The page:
UBM Tech
UBM Tech

Passive-detector receiver keeps you informed, entertained during flights

-May 12, 2005

FAA (Federal Aviation Administration) regulations generally forbid the use of receivers onboard commercial aircraft because a superheterodyne receiver's local oscillator can radiate signals that could interfere with aircraft communication and navigation systems. The crystal radio in Figure 1 directly detects nearby AM signals in the very-high-frequency aircraft band, 118 to 137 MHz, and thus cannot interfere with aircraft equipment. Communications between the pilot and the flight controllers are brief and infrequent, and listening to the aircraft band as a passenger can get boring. However, the circuit in this Design Idea improves on an earlier passive aircraft-band receiver by allowing you to enjoy an aircraft's in-flight-entertainment system while monitoring pilot-to-ground communications (Reference 1).

In Figure 1, the shields of the headphone's wires double as an antenna. A series network comprising L2 and C3 couples RF energy into a resonant LC tank circuit comprising L1 and trimmer capacitor C1. You adjust C1 to peak the tank circuit's resonant frequency within the 118- to 137-MHz aircraft band. The crystal detector comprises Schottky diode D1 that is forward-biased through R1 and R2. Depending on the diode's characteristics, you may have to adjust R1 to optimize the diode's bias current.

Both sections of IC1, a Maxim MAX474 single-supply, 2.7 to 5.25V, rail-to-rail, dual op amp, boost the level of demodulated audio that D1 and C4 recover. Lowpass filters R5 and C12 and R7 and C13 limit audio bandwidth to voice-range frequencies to improve intelligibility and reduce power consumption. Capacitors C10 and C11 split the amplified audio signal into two channels to drive stereo-headphone amplifier IC2, a Texas Instruments TPA4411. Capacitors C8 and C9 drive IC2's inputs with stereophonic audio signals from the aircraft's entertainment system or a portable CD/DVD player. The TPA4411 headphone amplifier provides a fixed gain of –1.5, which allows you to maintain a comfortable listening level by adjusting the aircraft-entertainment device's volume control. Potentiometer R6 controls the aircraft-band audio level, and the user should adjust it during quiet radio periods to minimize noise introduced into the entertainment audio program.

The TPA4411 integrates pop-noise-reduction circuitry, can drive as much as 80 mW into a typical headphone's 8 to 16Ω load, and operates over a power-supply range of 1.8 to 4.5V. Inductors L3, L4, and L5 allow audio to pass unimpeded to the headphones and prevents the amplifier's outputs from shunting RF signals meant to be coupled to the receiver's resonant LC tank circuit.

To use the receiver, slowly adjust C1 until you hear a pilot's communication in progress. Then, quickly tune C1 to maximize the signal. The tuned circuit's selectivity is low enough such that, once you adjust C1, it doesn't require retuning. Although you can use this receiver while awaiting your flight's boarding call, always ask permission from the flight crew before using the receiver aboard an aircraft. You can explain that the circuit does not interfere with the aircraft's navigation and communication systems. Airport-security personnel may regard any user-constructed electronic device with suspicion, however.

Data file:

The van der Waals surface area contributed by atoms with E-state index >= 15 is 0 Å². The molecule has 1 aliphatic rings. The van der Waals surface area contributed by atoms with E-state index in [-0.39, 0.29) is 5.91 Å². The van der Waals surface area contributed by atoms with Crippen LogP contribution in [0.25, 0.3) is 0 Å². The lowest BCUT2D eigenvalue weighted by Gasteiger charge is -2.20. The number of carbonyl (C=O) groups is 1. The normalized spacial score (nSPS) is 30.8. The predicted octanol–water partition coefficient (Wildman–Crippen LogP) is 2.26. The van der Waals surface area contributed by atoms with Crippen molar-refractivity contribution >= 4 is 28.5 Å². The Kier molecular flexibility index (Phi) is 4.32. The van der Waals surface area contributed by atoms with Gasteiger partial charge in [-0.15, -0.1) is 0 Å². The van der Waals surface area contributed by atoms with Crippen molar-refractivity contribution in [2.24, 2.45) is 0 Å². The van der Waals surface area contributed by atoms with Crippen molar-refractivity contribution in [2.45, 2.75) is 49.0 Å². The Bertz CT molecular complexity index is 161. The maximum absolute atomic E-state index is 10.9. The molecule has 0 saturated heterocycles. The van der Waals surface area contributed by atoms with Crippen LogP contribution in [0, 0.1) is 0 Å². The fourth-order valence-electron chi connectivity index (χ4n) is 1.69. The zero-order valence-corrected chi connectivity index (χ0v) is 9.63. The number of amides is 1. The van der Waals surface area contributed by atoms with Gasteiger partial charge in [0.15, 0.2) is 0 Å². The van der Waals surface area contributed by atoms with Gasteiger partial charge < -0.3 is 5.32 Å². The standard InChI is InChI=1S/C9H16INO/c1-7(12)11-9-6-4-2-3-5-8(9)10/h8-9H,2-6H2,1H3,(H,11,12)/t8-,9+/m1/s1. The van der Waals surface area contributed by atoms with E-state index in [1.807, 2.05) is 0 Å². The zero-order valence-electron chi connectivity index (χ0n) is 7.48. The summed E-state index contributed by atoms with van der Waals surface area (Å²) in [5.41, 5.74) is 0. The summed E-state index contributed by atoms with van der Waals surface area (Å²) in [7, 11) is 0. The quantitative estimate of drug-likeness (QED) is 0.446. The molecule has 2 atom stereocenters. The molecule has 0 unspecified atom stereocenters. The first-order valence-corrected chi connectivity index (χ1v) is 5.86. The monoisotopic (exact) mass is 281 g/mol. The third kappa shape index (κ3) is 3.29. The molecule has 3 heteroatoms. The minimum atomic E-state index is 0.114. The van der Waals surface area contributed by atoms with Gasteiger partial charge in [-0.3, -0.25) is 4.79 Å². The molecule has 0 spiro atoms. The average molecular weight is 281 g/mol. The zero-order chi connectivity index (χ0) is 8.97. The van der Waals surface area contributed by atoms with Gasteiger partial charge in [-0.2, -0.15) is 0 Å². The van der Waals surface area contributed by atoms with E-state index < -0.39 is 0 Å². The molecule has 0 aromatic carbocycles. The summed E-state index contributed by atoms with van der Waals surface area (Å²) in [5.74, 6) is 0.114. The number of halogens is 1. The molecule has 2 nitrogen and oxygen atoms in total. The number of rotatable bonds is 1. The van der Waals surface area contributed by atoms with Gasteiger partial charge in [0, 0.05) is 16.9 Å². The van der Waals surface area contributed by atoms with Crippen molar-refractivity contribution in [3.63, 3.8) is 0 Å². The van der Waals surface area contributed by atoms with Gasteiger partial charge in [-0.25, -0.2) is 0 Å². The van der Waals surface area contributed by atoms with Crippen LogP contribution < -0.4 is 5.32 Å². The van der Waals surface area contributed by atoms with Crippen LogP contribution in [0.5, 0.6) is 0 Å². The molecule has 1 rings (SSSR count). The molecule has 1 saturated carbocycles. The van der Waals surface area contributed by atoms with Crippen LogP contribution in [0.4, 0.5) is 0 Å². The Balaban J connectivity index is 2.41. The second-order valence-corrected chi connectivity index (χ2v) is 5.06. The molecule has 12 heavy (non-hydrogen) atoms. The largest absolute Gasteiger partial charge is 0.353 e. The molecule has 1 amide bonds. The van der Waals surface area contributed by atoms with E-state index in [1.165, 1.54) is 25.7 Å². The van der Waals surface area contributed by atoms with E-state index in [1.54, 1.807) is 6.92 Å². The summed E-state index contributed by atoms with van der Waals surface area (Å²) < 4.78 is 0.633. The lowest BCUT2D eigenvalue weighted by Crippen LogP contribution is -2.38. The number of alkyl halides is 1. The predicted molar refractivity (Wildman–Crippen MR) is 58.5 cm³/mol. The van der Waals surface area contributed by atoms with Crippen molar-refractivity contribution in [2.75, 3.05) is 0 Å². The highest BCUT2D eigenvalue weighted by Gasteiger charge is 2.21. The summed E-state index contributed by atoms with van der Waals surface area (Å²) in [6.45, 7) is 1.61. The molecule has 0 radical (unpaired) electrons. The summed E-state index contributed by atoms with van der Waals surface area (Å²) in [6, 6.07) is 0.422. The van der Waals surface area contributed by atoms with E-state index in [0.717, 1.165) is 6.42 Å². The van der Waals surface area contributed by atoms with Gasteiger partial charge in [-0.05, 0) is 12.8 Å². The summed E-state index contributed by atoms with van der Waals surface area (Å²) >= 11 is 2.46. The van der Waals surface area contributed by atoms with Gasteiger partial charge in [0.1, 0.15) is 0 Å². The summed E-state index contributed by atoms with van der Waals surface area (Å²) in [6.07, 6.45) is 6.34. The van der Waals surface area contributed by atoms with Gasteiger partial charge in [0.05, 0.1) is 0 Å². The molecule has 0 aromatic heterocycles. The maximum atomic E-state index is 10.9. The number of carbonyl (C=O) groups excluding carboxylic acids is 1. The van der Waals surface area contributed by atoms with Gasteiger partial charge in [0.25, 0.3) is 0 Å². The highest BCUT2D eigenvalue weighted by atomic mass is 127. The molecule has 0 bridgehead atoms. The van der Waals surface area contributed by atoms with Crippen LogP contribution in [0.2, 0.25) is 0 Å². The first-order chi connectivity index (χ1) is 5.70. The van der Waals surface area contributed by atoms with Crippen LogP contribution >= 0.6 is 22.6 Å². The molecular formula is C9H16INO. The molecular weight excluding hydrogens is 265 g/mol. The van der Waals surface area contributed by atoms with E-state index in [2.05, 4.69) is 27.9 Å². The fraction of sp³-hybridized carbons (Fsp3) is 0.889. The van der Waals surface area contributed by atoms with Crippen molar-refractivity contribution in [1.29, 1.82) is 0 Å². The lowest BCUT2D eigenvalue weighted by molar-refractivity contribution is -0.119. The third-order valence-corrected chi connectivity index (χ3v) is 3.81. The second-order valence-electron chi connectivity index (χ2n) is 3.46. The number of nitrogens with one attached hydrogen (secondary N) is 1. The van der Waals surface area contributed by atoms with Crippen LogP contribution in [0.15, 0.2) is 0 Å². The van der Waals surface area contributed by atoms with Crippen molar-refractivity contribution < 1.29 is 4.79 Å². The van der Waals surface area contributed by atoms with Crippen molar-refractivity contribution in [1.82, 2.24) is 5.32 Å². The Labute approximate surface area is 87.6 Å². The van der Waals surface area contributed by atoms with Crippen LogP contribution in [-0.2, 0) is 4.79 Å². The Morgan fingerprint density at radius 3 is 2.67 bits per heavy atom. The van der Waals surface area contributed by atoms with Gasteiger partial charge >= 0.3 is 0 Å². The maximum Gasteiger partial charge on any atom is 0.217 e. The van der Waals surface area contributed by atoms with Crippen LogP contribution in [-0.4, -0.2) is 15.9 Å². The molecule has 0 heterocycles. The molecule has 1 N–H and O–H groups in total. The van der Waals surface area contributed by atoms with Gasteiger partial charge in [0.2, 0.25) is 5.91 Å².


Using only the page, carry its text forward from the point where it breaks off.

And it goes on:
This receiver's sensitivity is low, and you generally hear only the pilot-to-ground side of two-way traffic. Fortunately, in controlled airspace, a pilot must repeat all commands so that air-traffic controllers can verify that the pilot clearly understood their instructions. Although a comprehensive survey of aircraft-band communications procedures is beyond the scope of this Design Idea, the following example explains certain terms.

While the aircraft remains at the departure gate, you typically hear a pilot repeating flight clearance, altitude restrictions, and other instructions—for example, "KLM 657 heavy, cleared for Amsterdam ... FL320 five minutes after departure. Departure frequency is 127.4, squawk 4312." "Heavy" means that the aircraft is a large jet, "FL320" means that the aircraft is cleared to fly at 32,000 feet, and "squawk" is the aircraft's four-digit identification number. To contact departure control, the pilot retunes the aircraft radio to 127.4 MHz. When the pilot enters the squawk into the aircraft's transponder, the flight controllers can identify the aircraft on-radar screens as KLM flight 657. Each time the aircraft enters a new segment of the taxiway on its way to the runway and again for takeoff clearance, the pilot contacts ground control to get taxi clearances.

Shortly after takeoff, the pilot contacts departure control: "KLM 657, radar contact, climb and maintain FL320, turn right heading 120, proceed on course." From then on, the pilot contacts flight controllers upon reaching predefined altitudes or when entering a different flight-control center's airspace. Approximately 30 minutes before reaching its destination, the aircraft begins its descent, and the pilot contacts approach control. Just before landing, you hear the final clearance: "KLM 657 heavy, winds 030 at 12, cleared to land runway 31."

  1. Wenzel, Charles, "Passive aircraft receiver,"

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